In the traditional “target-based drug discovery” approach, scientists identify and study individual molecules and their mechanism of action. These have performed poorly at identifying first in class medicines when compared to “phenotypic drug discovery” methods. High content cell-based assays provide rich biological information earlier in the drug discovery process and since most are multi-parameter and analyze single cells they can be considered inherently “phenotypic.” I expect that drug discovery will continue to evolve to a balanced approach that leverages the strengths of both phenotypic and target based strategies.
To unravel complex biology, the generation of rich, multi-parameter phenotypic data, is needed which will drive the continued growth of high content technologies. Imaging based high content systems have been an effective tool for analyzing adherent cells. Cells in suspension and multiplex bead assays, however, are not amenable to imaging and this has left the development of therapeutics in areas like the immune system, underserved. The information contained in the large complex multi-parameter datasets generated by these systems can only be realized with analytical methods and software tools to effectively integrate, analyze, interpret and share them. The ability to provide deep insight into cellular function early in the discovery process will grow and be increasingly important toward lowering costs, reducing attrition rates and improving healthcare outcomes. As a result, technologies such as Intellicyt’s iQue® Screener platform, which enables high content as well as high throughput, screening of cell and bead-based assays will be more broadly incorporated into the drug discovery process.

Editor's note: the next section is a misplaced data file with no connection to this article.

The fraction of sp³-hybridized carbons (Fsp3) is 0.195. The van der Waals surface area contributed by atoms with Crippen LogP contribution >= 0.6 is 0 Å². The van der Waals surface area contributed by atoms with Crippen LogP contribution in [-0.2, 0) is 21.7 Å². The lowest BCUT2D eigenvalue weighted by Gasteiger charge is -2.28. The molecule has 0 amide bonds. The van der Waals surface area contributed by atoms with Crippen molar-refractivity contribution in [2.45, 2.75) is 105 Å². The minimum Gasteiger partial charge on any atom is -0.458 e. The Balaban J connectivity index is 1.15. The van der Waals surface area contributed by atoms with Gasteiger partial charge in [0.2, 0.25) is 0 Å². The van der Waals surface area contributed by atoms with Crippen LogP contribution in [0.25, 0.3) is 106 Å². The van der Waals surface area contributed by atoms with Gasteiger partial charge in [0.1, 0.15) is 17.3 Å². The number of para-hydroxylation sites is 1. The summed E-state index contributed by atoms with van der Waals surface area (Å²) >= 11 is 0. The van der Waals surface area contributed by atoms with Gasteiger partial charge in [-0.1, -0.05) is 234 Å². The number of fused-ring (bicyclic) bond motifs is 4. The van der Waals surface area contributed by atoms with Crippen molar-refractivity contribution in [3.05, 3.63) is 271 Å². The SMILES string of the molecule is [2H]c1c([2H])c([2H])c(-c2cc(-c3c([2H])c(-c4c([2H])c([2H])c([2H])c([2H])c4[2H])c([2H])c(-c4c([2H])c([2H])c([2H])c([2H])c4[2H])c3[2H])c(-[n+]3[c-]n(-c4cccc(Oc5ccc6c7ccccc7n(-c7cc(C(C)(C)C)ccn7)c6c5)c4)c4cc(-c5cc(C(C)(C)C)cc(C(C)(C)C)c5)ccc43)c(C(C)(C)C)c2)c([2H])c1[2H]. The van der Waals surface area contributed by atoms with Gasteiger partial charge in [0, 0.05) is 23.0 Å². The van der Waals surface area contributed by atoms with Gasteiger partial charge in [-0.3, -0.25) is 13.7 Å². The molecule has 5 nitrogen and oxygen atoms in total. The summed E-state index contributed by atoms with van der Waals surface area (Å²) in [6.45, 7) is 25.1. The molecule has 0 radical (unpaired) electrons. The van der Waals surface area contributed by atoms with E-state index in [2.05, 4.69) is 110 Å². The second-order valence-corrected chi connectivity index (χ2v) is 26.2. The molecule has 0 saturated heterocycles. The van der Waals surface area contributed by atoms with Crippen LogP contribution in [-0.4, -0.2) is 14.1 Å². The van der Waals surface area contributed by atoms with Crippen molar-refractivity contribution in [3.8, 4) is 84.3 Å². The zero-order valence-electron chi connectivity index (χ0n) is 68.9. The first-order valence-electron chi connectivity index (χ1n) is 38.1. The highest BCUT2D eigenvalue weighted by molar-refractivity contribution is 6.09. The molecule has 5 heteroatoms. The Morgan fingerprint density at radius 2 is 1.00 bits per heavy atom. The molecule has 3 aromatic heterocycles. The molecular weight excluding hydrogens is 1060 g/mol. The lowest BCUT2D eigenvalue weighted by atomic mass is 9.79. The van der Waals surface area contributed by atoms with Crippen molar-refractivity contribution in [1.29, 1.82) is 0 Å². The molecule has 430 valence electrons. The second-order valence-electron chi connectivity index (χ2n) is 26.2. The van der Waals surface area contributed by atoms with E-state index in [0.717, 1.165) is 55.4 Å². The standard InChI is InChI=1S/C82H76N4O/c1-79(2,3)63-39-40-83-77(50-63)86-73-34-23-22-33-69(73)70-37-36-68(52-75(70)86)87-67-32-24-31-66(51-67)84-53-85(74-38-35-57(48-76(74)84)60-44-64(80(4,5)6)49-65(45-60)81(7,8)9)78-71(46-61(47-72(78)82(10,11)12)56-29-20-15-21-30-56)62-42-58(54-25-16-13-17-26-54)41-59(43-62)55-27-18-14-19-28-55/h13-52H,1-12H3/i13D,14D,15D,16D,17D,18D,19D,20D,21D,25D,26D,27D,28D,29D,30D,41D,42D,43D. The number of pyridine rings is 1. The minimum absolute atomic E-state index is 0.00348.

Along with the growing use of cell-based assays comes the need for better disease-relevant cell types. The ability to test drug candidates in cells that are representative of the disease and environment they function in will result in better understanding of disease. We expect that technologies such as human induced pluripotent stem cells; cell lines derived from gene-editing technologies; and primary cells obtained from patients with a range of genomic backgrounds will result in more disease relevant cell lines. Many of these cells are scarce (e.g. human primary cells) and/or expensive to develop and are often provided in a suspension format. As a result, the demand for platforms systems which can analyze small sample volumes of suspension cells to study these cell types will continue to expand over the next five years.
R. Terry Dunlay
President and CEO, Intellicyt